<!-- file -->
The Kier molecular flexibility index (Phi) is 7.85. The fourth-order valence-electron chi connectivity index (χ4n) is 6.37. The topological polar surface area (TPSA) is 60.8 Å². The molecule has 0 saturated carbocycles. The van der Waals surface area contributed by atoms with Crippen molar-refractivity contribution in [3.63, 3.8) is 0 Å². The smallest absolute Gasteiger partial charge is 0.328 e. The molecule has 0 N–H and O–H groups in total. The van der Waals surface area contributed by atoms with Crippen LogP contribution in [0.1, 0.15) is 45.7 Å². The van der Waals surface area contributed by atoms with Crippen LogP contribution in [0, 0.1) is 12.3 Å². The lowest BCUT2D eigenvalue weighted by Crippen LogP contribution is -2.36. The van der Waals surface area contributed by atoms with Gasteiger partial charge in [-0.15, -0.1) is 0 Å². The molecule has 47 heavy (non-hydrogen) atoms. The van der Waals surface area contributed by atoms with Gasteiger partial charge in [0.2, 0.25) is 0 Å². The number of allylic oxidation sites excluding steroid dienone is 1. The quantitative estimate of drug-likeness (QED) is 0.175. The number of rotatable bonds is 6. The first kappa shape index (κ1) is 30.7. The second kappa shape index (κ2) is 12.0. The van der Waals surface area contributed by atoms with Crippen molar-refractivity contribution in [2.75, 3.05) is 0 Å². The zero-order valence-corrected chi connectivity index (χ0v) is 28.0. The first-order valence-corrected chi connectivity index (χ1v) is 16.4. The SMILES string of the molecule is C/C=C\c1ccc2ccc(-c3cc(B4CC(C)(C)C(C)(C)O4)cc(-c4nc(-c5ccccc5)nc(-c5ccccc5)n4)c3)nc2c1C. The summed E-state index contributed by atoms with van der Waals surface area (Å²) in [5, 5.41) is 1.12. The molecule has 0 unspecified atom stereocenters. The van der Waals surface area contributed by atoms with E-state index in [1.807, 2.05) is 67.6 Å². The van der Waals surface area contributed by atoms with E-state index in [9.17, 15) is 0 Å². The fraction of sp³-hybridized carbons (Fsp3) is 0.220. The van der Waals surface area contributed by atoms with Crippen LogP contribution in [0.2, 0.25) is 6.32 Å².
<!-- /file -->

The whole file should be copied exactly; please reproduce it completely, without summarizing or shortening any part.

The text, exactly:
The Kier molecular flexibility index (Phi) is 7.85. The fourth-order valence-electron chi connectivity index (χ4n) is 6.37. The topological polar surface area (TPSA) is 60.8 Å². The molecule has 0 saturated carbocycles. The van der Waals surface area contributed by atoms with Crippen molar-refractivity contribution in [3.63, 3.8) is 0 Å². The smallest absolute Gasteiger partial charge is 0.328 e. The molecule has 0 N–H and O–H groups in total. The van der Waals surface area contributed by atoms with Crippen LogP contribution in [0.1, 0.15) is 45.7 Å². The van der Waals surface area contributed by atoms with Crippen LogP contribution in [0, 0.1) is 12.3 Å². The lowest BCUT2D eigenvalue weighted by Crippen LogP contribution is -2.36. The van der Waals surface area contributed by atoms with Gasteiger partial charge in [-0.15, -0.1) is 0 Å². The molecule has 47 heavy (non-hydrogen) atoms. The van der Waals surface area contributed by atoms with Gasteiger partial charge in [0.2, 0.25) is 0 Å². The number of allylic oxidation sites excluding steroid dienone is 1. The quantitative estimate of drug-likeness (QED) is 0.175. The number of rotatable bonds is 6. The first kappa shape index (κ1) is 30.7. The second kappa shape index (κ2) is 12.0. The van der Waals surface area contributed by atoms with Crippen molar-refractivity contribution in [2.75, 3.05) is 0 Å². The zero-order valence-corrected chi connectivity index (χ0v) is 28.0. The first-order valence-corrected chi connectivity index (χ1v) is 16.4. The SMILES string of the molecule is C/C=C\c1ccc2ccc(-c3cc(B4CC(C)(C)C(C)(C)O4)cc(-c4nc(-c5ccccc5)nc(-c5ccccc5)n4)c3)nc2c1C. The summed E-state index contributed by atoms with van der Waals surface area (Å²) in [5, 5.41) is 1.12. The molecule has 0 unspecified atom stereocenters. The van der Waals surface area contributed by atoms with E-state index in [1.807, 2.05) is 67.6 Å². The van der Waals surface area contributed by atoms with E-state index in [9.17, 15) is 0 Å². The fraction of sp³-hybridized carbons (Fsp3) is 0.220. The van der Waals surface area contributed by atoms with Crippen LogP contribution in [0.2, 0.25) is 6.32 Å².